Otro de los temores que se plantean es que puedan surgir nuevas religiones o sectas que quieran usar, por ejemplo, la cocaína o la marihuana en sus ritos. ¿Se les podría prohibir hacerlo después de la liberalización de la ayahuasca para fines religiosos? En Brasil, fundar una Iglesia es cuestión de tres días. Basta tener unos estatutos y reconocerlos ante un notario.

    JUAN ARIAS | Río de Janeiro 08/02/2010

    One small step for man, one giant leap for mankind. I know the article is in Spanish, but the first 2 paragraphs give a general idea. I am in class right now but I can translate the rest of it tonight.


  1. Terrapinzflyer
    Interesting. Turtle always thought it was already legal there judging from all the high priced retreats where tourists can go an partake in a ceremony. Wonder if it will become cheaper now- some of the money must have been going for bribes for them to be left alone...
  2. Nnizzle
    Here is my translation, my Spanish is a bit rusty so I had to fudge a few words, but it should be quite readable:
  3. Terrapinzflyer
    Brazil Legalizes Hallucinogenic Tea

    A powerful hallucinogenic tea, brewed from leaves and vines from the Amazon rainforest, has been legalized by the Brazilian government for religious purposes.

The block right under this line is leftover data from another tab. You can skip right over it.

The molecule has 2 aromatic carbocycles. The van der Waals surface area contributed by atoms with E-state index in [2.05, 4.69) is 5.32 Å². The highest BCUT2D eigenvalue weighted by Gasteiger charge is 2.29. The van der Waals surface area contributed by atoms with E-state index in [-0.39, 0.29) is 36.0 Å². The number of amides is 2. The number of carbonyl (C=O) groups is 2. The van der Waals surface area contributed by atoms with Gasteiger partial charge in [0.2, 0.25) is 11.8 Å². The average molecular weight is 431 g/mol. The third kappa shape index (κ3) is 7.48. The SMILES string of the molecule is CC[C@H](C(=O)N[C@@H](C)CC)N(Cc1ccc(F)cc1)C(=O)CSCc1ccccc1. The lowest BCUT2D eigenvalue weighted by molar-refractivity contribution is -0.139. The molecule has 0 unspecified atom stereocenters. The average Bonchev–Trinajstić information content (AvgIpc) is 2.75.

It’s starting a controversy in the South American country.

    The tea is used in the religions of Santo Daime and "Uniao do Vegetal."

    The ayahuasca tea, which means "wine of the souls" in an Andean ancient language, has been used for centuries by indigenous people during spiritual and healing rituals.

    The tea is known for its purgative, nauseating and hallucinogenic properties.

    Its psychedelic active ingredient, DMT, is considered a Class A drug by the U.S. and the U.K. That’s the same label given to heroin and cocaine.

    Brazil's national anti-drug body recently approved the consumption of the drink for religious rituals after decades of studies and talks with religious institutions.

    [Pedro Delgado, Brazil’s Mental Health Department]:
    "The criminalization of the use of the ayahuasca (tea) would be a disaster in my point of view because it would be an oppression against a centenary culture from the Amazon region, and there would also be all the inconveniences of criminalizing a behavior in general. So, we had two options, to legalize or criminalize it.”

    The Brazilian government approved the use of the brew by men, women, even pregnant women, teenagers and children. The religious leaders will be responsible for whoever they approve to drink the infusion and the amount to be consumed.

    Some politicians backed the government's decision, but others fear the measure could trigger the creation of new religions that use drugs such as LSD and marijuana or lead to a widespread use of the ayahuasca.

    The United Nations Office on Drugs and Crime in Brazil says the government must pay attention to the consequences of the approval.

    2010-03-10 08:48


    there is a 2:07 minute news video clip embedded in the news story linked above.